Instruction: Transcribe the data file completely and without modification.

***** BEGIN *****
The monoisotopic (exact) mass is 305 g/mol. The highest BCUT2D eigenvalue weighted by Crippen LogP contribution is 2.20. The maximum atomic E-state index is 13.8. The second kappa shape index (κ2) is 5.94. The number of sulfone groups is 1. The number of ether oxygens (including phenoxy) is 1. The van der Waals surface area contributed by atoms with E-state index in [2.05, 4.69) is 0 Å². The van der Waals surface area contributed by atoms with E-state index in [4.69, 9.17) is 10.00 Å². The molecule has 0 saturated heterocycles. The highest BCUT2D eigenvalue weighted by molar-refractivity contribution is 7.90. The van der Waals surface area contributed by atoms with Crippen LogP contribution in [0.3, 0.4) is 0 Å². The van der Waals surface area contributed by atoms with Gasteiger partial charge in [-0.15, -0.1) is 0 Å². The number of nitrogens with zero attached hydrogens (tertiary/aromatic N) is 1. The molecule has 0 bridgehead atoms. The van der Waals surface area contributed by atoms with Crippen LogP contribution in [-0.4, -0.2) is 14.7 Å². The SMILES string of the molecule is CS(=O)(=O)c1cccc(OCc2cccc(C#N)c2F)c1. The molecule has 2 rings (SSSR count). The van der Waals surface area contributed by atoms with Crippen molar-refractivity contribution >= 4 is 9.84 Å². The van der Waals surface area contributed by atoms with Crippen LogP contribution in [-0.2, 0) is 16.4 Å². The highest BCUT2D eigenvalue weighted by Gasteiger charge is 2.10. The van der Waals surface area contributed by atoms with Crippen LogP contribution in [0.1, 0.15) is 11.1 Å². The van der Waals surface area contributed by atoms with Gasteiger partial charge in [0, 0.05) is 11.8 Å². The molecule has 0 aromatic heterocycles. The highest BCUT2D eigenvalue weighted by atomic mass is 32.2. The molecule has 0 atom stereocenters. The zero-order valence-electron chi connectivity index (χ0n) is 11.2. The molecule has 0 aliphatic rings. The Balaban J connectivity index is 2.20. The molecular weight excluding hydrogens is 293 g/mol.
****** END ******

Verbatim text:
The monoisotopic (exact) mass is 305 g/mol. The highest BCUT2D eigenvalue weighted by Crippen LogP contribution is 2.20. The maximum atomic E-state index is 13.8. The second kappa shape index (κ2) is 5.94. The number of sulfone groups is 1. The number of ether oxygens (including phenoxy) is 1. The van der Waals surface area contributed by atoms with E-state index in [2.05, 4.69) is 0 Å². The van der Waals surface area contributed by atoms with E-state index in [4.69, 9.17) is 10.00 Å². The molecule has 0 saturated heterocycles. The highest BCUT2D eigenvalue weighted by molar-refractivity contribution is 7.90. The van der Waals surface area contributed by atoms with Crippen LogP contribution in [0.3, 0.4) is 0 Å². The van der Waals surface area contributed by atoms with Gasteiger partial charge in [-0.15, -0.1) is 0 Å². The number of nitrogens with zero attached hydrogens (tertiary/aromatic N) is 1. The molecule has 0 bridgehead atoms. The van der Waals surface area contributed by atoms with Crippen LogP contribution in [-0.4, -0.2) is 14.7 Å². The SMILES string of the molecule is CS(=O)(=O)c1cccc(OCc2cccc(C#N)c2F)c1. The molecule has 2 rings (SSSR count). The van der Waals surface area contributed by atoms with Crippen molar-refractivity contribution >= 4 is 9.84 Å². The van der Waals surface area contributed by atoms with Crippen LogP contribution in [-0.2, 0) is 16.4 Å². The highest BCUT2D eigenvalue weighted by Gasteiger charge is 2.10. The van der Waals surface area contributed by atoms with Crippen LogP contribution in [0.1, 0.15) is 11.1 Å². The van der Waals surface area contributed by atoms with Gasteiger partial charge in [0, 0.05) is 11.8 Å². The molecule has 0 aromatic heterocycles. The highest BCUT2D eigenvalue weighted by atomic mass is 32.2. The molecule has 0 atom stereocenters. The zero-order valence-electron chi connectivity index (χ0n) is 11.2. The molecule has 0 aliphatic rings. The Balaban J connectivity index is 2.20. The molecular weight excluding hydrogens is 293 g/mol.